Media Global Economy 2014.04.22
Rice prices have continued to rise since the 1960s, but obstacles have been placed in the way of reducing costs by increasing scale and boosting yield. If Japan abolishes its reduced rice acreage scheme to bring down rice prices and institutes direct payments to full-time farmers, this will stimulate structural reform and open the way for major cost reductions. As a result, Japan will be able to export its rice, which already enjoys an international reputation for quality.
With the graying of society and population decline expected to shrink the domestic market, exporting is the only way that Japan will be able to maintain and energize its agriculture.
While both fruit and vegetables are currently exported, they pose problems in terms of shelf life. What product has an excellent shelf life and can be exported in large quantities? What has a production capacity far beyond domestic demand so that production is adjusted and, if it were not, has the potential for large-scale production and export? What product has Japan fostered for thousands of years and has a strong reputation in even international markets? The answer is obviously rice. If full-scale rice exports were launched, Japan would be able to make great strides as a country powered by agriculture.
The need for structural reform
Given the natural conditions with which Japanese agriculture is blessed, this is not impossible either physically or in terms of capacity. Japan's agricultural administration, which should promote agriculture, has to date blocked the advance of rice farming. Back in 1961 when the Japanese diet was already becoming Westernized and rice consumption was forecast to decrease, given that rice sales seemed unlikely to grow, the Basic Law on Agriculture set out to boost scale as a means of cutting costs and increasing rice farmers' income.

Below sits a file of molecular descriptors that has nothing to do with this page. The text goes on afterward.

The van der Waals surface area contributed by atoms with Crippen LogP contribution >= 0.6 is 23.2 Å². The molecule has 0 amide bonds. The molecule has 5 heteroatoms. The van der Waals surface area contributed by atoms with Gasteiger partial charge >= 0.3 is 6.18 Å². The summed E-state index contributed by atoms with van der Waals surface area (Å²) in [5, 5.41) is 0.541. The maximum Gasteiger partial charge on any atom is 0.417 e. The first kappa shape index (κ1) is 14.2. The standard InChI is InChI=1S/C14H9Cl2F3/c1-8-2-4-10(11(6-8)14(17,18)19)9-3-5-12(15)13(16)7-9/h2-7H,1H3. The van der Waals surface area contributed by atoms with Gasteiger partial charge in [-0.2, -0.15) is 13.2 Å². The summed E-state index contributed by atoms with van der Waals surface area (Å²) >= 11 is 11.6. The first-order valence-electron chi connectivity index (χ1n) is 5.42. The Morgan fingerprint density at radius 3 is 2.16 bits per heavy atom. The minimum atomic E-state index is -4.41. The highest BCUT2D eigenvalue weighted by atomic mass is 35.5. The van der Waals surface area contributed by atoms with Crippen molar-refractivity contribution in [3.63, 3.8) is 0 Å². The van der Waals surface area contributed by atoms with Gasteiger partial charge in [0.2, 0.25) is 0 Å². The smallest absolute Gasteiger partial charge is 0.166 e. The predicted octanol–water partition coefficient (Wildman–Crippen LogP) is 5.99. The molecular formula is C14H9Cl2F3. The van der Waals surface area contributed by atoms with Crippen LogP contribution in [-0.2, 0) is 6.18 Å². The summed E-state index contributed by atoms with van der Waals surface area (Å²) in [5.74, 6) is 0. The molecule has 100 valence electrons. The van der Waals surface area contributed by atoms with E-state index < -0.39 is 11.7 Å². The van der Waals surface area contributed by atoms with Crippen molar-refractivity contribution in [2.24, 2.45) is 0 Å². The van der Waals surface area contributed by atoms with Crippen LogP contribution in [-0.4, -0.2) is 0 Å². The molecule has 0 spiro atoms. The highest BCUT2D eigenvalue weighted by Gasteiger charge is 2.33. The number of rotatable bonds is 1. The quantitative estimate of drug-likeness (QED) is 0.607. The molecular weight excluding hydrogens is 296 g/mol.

The cost of one bale of rice (60 kilograms; below, yield) is calculated by dividing the cost per hectare of inputs such as fertilizers, agrichemicals and machinery by the number of bales which can be harvested per hectare. The rice production cost (the actual material cost) for large-scale farms (6,378 yen per bale for farms 15 hectares or larger) is less than half that of micro-farms (15,188 yen for farms of 0.5 hectares or less) (as at 2011). If yield doubles, the cost will halve. In other words, if production scale is expanded and yield improved, the cost will fall and income will rise.
As the figure shows, the income earned by farms of less than one hectare, which are the norm in prefectures around Japan, is almost zero. Whether zero income is multiplied by 20 farms or 40 farms, it remains zero. If villages with 20 hectares of farmland were to entrust all that farmland to one farmer to cultivate, that farmer could produce an income of 14.5 million yen. Dividing this among all farmers as rent would benefit the entire village. Those receiving rent wouldn't just be sitting idle. In return for the rent they receive, their job would be to maintain and manage the farmland and waterways comprising agricultural infrastructure. In other words, the structural reform of agriculture will also be critical in energizing farming villages.
Damage caused by high rice price policy
However, increasing the scale of farmland to a certain level will require reducing the number of households engaged in farming. Japan Agricultural Cooperatives, or JA, wants to maintain the number of rice farmers, who comprise the bulk of its membership, and consequently opposes such a structural reform. Back when the food control system was in place and the government bought up farmers' rice, JA embarked on a major political campaign to raise the price of government-purchased rice.